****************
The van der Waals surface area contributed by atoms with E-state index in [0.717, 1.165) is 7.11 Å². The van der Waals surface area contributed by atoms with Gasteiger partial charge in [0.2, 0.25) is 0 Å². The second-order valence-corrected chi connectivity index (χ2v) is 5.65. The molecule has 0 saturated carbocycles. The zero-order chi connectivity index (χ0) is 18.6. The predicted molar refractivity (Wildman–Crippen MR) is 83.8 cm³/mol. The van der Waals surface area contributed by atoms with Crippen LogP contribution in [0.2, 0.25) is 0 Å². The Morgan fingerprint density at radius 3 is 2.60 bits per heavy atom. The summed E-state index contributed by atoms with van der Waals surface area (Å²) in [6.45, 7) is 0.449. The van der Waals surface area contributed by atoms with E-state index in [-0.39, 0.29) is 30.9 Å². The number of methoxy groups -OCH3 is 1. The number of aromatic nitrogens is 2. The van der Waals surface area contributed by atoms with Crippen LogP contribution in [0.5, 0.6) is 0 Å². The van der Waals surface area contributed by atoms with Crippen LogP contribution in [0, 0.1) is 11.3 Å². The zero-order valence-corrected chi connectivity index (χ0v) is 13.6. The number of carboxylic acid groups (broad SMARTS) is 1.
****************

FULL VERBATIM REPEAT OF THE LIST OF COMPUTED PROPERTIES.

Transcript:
The van der Waals surface area contributed by atoms with E-state index in [0.717, 1.165) is 7.11 Å². The van der Waals surface area contributed by atoms with Gasteiger partial charge in [0.2, 0.25) is 0 Å². The second-order valence-corrected chi connectivity index (χ2v) is 5.65. The molecule has 0 saturated carbocycles. The zero-order chi connectivity index (χ0) is 18.6. The predicted molar refractivity (Wildman–Crippen MR) is 83.8 cm³/mol. The van der Waals surface area contributed by atoms with Crippen LogP contribution in [0.2, 0.25) is 0 Å². The Morgan fingerprint density at radius 3 is 2.60 bits per heavy atom. The summed E-state index contributed by atoms with van der Waals surface area (Å²) in [6.45, 7) is 0.449. The van der Waals surface area contributed by atoms with E-state index in [-0.39, 0.29) is 30.9 Å². The number of methoxy groups -OCH3 is 1. The number of aromatic nitrogens is 2. The van der Waals surface area contributed by atoms with Crippen LogP contribution in [0.5, 0.6) is 0 Å². The van der Waals surface area contributed by atoms with Crippen LogP contribution in [0, 0.1) is 11.3 Å². The zero-order valence-corrected chi connectivity index (χ0v) is 13.6. The number of carboxylic acid groups (broad SMARTS) is 1.